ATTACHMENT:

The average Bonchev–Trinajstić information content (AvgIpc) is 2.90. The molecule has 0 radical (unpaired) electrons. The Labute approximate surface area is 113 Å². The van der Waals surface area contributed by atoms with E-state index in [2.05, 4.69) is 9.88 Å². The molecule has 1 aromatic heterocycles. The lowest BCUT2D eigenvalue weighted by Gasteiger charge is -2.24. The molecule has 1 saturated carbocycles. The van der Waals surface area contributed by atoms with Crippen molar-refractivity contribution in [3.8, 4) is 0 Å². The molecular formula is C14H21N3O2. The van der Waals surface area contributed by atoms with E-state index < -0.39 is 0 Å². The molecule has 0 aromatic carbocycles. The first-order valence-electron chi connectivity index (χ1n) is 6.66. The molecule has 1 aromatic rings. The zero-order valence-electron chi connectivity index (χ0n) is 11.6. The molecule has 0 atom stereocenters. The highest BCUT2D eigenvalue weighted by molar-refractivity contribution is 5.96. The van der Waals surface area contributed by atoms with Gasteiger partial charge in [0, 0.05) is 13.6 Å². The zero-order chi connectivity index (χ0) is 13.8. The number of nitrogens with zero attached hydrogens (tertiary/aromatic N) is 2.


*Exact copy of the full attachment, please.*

The average Bonchev–Trinajstić information content (AvgIpc) is 2.90. The molecule has 0 radical (unpaired) electrons. The Labute approximate surface area is 113 Å². The van der Waals surface area contributed by atoms with E-state index in [2.05, 4.69) is 9.88 Å². The molecule has 1 aromatic heterocycles. The lowest BCUT2D eigenvalue weighted by Gasteiger charge is -2.24. The molecule has 1 saturated carbocycles. The van der Waals surface area contributed by atoms with Crippen molar-refractivity contribution in [3.8, 4) is 0 Å². The molecular formula is C14H21N3O2. The van der Waals surface area contributed by atoms with E-state index < -0.39 is 0 Å². The molecule has 0 aromatic carbocycles. The first-order valence-electron chi connectivity index (χ1n) is 6.66. The molecule has 1 aromatic rings. The zero-order valence-electron chi connectivity index (χ0n) is 11.6. The molecule has 0 atom stereocenters. The highest BCUT2D eigenvalue weighted by molar-refractivity contribution is 5.96. The van der Waals surface area contributed by atoms with Gasteiger partial charge in [0, 0.05) is 13.6 Å². The zero-order chi connectivity index (χ0) is 13.8. The number of nitrogens with zero attached hydrogens (tertiary/aromatic N) is 2.